In order to provide further insight into the link between respiratory frequency (fR) and the rating of perceived exertion (RPE), the present study investigated the effect of exercise duration on perceptual and physiological responses during self-paced exercise. Nine well-trained competitive male cyclists (23 ± 3 years) performed a preliminary incremental ramp test and three randomised self-paced time trials (TTs) differing in exercise duration (10, 20 and 30 min). Both RPE and fR increased almost linearly over time, with a less-pronounced rate of increase when absolute exercise duration increased. However, when values were expressed against relative exercise duration, no between-trial differences were found in either RPE or fR. Conversely, between-trial differences were observed for minute ventilation (.VE), .VO2 and heart rate (HR), when values were expressed against relative exercise duration. Unlike the relationship between RPE and both .VE and HR, the relationship between RPE and fR was not affected by exercise duration. In conclusion, fR, but not .VE, HR or [.VO2, shows a strong relationship to RPE and a similar time course, irrespective of exercise duration. These findings indicate that fR is the best correlate of RPE during self-paced exercise, at least among the parameters and for the range of durations herein investigated.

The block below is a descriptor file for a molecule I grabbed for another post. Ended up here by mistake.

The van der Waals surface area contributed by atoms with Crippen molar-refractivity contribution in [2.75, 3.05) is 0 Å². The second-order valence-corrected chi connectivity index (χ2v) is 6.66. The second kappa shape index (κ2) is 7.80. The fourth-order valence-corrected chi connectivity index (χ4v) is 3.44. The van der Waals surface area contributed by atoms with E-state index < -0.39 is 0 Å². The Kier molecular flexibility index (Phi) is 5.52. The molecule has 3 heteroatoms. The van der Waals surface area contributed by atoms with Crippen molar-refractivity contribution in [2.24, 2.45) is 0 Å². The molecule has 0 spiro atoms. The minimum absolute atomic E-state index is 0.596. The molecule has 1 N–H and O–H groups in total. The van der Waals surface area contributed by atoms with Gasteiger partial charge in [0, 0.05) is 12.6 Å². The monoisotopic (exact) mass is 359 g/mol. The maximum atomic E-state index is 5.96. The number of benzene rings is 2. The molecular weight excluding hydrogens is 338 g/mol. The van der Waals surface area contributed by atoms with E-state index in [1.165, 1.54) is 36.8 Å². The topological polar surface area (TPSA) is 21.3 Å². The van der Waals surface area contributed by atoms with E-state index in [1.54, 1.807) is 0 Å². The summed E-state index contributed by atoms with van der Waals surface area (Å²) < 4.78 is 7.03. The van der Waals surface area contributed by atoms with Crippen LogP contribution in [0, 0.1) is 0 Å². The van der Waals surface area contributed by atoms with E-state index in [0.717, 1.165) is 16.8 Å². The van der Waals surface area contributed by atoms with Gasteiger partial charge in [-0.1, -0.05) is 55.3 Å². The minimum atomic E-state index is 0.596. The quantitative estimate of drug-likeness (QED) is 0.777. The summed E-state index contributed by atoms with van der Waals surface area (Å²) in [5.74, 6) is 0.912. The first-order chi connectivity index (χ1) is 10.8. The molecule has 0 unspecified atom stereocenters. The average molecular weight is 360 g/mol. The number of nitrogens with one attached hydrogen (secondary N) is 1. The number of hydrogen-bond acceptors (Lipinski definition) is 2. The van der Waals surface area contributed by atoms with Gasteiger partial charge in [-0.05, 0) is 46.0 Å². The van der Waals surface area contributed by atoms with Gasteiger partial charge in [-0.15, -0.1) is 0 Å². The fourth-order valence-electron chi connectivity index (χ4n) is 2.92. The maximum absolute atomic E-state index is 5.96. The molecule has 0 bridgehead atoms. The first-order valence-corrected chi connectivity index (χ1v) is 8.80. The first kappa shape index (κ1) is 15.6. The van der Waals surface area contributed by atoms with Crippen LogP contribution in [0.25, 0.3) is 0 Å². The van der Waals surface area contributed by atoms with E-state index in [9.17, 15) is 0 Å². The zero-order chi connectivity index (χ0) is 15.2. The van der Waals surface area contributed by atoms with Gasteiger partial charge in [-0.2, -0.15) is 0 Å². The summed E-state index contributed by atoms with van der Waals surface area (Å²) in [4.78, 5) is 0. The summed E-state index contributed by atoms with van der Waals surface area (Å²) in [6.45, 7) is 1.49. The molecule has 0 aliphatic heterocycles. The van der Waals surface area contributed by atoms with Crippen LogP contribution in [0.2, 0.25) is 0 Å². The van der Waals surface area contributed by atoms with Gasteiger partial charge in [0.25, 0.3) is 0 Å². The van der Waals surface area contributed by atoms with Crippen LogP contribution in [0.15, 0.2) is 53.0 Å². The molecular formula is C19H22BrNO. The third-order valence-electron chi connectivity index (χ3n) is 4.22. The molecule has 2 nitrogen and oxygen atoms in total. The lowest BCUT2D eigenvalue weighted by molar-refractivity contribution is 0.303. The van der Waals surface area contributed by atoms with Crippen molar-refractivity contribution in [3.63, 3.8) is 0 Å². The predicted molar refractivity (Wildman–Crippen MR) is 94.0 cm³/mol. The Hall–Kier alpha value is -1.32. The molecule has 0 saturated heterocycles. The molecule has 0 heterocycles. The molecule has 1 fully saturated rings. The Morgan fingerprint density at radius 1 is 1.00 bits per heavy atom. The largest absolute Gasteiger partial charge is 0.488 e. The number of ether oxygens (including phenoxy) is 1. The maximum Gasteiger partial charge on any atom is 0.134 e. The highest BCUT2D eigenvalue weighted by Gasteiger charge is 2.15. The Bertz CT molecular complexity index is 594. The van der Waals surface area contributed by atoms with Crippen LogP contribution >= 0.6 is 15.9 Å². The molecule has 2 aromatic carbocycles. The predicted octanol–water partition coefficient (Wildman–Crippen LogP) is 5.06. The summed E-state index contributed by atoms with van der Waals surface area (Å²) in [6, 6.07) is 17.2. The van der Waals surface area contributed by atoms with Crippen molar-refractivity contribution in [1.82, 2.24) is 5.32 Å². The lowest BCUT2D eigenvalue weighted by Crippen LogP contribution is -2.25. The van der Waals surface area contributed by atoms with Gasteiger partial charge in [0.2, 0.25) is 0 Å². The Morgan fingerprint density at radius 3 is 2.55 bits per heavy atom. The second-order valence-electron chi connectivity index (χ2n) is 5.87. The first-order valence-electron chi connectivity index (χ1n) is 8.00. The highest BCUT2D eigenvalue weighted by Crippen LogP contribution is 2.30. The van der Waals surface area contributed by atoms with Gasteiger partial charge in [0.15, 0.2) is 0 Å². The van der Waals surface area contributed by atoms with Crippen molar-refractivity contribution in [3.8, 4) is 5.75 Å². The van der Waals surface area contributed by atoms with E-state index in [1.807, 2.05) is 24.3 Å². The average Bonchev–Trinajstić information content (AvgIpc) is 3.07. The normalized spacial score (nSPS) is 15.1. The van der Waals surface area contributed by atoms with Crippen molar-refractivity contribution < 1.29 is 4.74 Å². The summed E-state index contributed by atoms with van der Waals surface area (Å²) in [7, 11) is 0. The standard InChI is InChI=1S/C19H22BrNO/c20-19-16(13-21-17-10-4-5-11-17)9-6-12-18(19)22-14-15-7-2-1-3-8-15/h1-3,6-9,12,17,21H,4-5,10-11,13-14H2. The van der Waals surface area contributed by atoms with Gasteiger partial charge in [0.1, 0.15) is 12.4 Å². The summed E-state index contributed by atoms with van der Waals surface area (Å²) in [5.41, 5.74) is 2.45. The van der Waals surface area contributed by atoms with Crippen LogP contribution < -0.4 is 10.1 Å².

Keywords: Exercise duration; central command; cycling; pacing strategy; ventilation.